Beirut building collapse sparks anger

2012-01-18 16:45
Beirut - The collapse of a building in the Lebanese capital in which 27 people died has put the spotlight on the dismal state of run-down properties across the country that many say are "ticking time bombs".

The tragedy on Sunday saw a six-storey apartment block crumble to the ground within minutes, burying residents, many of them foreign labourers, who had no time to scramble to safety.

The collapse sparked widespread anger and accusations that successive governments had failed to address a problem staring them in the face.

Although there are no firm statistics, the streets of the capital are dotted with derelict buildings lined with cracks, missing balconies and rusting grids which stand in stark contrast to shiny new high rises.

"The problem of unsafe housing is not limited to Beirut - it's spread throughout Lebanon," said Rached Sarkis, a civil engineer and founder of the Lebanese Association of Seismic Hazard Mitigation.

'Haphazard operation'

"Prior to 2005, buildings in Lebanon did not have to meet international standards as the government had not passed a decree to that effect," he said.

"Developers took advantage of the situation to maximise profit at the expense of public safety."

Compounding the problem is the fact that many buildings in Lebanon were built illegally, especially during the 1975 - 1990 civil war. Some owners added new floors to existing apartment blocks with no permits.

"Many buildings were also built prior to the 1971 construction law which requires structural study before building," said MP Mohammed Qabbani, head of the parliamentary committee for public works.

"It's a random, haphazard operation," he added. "The building that collapsed seemed to have no metal grid. It lacked the basic foundations."

And there are many more like it across the city, experts warn.

"It is safe to say all buildings built before 2005 are in urgent need of inspection as are new buildings," Sarkis said.

Rent laws

While Sunday's tragedy brought promises by the government of stricter controls, the problem goes beyond just implementing the law.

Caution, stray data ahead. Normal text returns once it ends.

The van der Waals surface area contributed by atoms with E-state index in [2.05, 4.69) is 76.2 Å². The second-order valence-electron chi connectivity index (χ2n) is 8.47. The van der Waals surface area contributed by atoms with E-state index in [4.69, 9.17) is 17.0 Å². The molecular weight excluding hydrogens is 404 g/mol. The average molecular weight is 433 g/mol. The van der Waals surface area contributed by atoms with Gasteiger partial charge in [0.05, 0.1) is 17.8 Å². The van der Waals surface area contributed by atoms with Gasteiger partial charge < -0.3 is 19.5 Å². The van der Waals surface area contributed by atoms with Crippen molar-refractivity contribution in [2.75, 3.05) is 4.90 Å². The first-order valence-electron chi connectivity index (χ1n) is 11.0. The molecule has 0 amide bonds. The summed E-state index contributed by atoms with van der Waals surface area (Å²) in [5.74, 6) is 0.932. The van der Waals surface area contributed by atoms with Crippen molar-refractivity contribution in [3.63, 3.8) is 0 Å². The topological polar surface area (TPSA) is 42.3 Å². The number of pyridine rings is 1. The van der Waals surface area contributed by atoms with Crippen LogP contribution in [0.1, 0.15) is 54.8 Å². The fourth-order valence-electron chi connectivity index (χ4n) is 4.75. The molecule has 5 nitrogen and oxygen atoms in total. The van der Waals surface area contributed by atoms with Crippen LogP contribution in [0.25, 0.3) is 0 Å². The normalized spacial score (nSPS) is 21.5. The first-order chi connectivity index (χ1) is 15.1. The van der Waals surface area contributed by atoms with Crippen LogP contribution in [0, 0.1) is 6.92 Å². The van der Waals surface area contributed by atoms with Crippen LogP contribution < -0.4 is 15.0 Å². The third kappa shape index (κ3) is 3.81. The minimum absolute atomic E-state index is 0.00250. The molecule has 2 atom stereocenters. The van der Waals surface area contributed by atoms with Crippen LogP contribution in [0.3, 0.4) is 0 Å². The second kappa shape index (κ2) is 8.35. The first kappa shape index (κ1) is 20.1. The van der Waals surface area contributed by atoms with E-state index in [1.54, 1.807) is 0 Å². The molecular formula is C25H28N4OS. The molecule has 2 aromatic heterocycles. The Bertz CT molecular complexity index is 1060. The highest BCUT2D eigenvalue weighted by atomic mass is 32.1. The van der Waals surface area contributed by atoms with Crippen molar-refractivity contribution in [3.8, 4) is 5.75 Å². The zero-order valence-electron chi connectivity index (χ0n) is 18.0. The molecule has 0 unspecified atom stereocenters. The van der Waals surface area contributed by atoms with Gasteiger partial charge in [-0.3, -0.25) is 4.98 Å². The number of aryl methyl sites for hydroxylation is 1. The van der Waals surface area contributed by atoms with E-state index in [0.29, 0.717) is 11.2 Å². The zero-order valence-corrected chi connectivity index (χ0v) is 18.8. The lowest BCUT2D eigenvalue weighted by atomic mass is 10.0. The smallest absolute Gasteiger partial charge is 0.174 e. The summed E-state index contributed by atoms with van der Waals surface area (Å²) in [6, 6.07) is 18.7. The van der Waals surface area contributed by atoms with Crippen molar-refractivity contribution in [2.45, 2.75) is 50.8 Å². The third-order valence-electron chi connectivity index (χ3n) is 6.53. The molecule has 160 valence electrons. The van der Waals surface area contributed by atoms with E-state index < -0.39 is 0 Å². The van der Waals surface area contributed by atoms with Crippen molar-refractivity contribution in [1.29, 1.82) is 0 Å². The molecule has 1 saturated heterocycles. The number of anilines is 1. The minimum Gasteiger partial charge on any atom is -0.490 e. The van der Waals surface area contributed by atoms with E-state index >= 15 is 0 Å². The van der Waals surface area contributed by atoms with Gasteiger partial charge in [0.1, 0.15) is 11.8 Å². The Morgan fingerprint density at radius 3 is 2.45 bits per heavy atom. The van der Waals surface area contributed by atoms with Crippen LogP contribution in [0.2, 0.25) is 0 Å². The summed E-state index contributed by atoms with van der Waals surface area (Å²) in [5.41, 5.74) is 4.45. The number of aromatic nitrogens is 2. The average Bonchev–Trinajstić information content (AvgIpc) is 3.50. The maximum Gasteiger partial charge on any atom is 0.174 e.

Archaic legislation and the lack of low cost or affordable housing have left both landlords and tenants in a double bind.

Failure to ratify new rent laws after the collapse of the Lebanese pound in the 1980s means that tenants with old contracts pay as little as $300 for a three-bedroom apartment in the heart of the capital - annually.

Today, rent for a single room in Beirut runs around $500 per month while two- or three-bedroom apartments sell for a minimum of $500 000.

"What do you tell a landlord who needs $100 000 to renovate his building but makes $5 000 annually in rent?" asked Qabbani.

"And what do you tell families who say the $20 000 they're being offered to leave their homes is insufficient for them to find a new place?

"The problem is not only technical; it is also economic," he added.

Meanwhile, officials are urging residents to alert authorities should they come across any suspect buildings.

"We will immediately deal with concerns over old buildings, some of which are ticking time bombs," said Bilal Hamad, the head of Beirut municipality.

"I ask all residents, whether tenants or owners, to inform the municipality if they have any doubts about the safety of their building."

But some say the state's response was too little too late.

"We've been warning about this issue for a long time," said Sarkis. "But unfortunately, in Lebanon no one budges until after the loss of human life."
Read more on:    lebanon

Join the conversation! encourages commentary submitted via MyNews24. Contributions of 200 words or more will be considered for publication.

We reserve editorial discretion to decide what will be published.
Read our comments policy for guidelines on contributions.
NEXT ON NEWS24X publishes all comments posted on articles provided that they adhere to our Comments Policy. Should you wish to report a comment for editorial review, please do so by clicking the 'Report Comment' button to the right of each comment.

Comment on this story
Comments have been closed for this article.

Inside News24


Book flights

Compare, Book, Fly

Traffic Alerts
There are new stories on the homepage. Click here to see them.


Create Profile

Creating your profile will enable you to submit photos and stories to get published on News24.

Please provide a username for your profile page:

This username must be unique, cannot be edited and will be used in the URL to your profile page across the entire network.


Location Settings

News24 allows you to edit the display of certain components based on a location. If you wish to personalise the page based on your preferences, please select a location for each component and click "Submit" in order for the changes to take affect.

Facebook Sign-In

Hi News addict,

Join the News24 Community to be involved in breaking the news.

Log in with Facebook to comment and personalise news, weather and listings.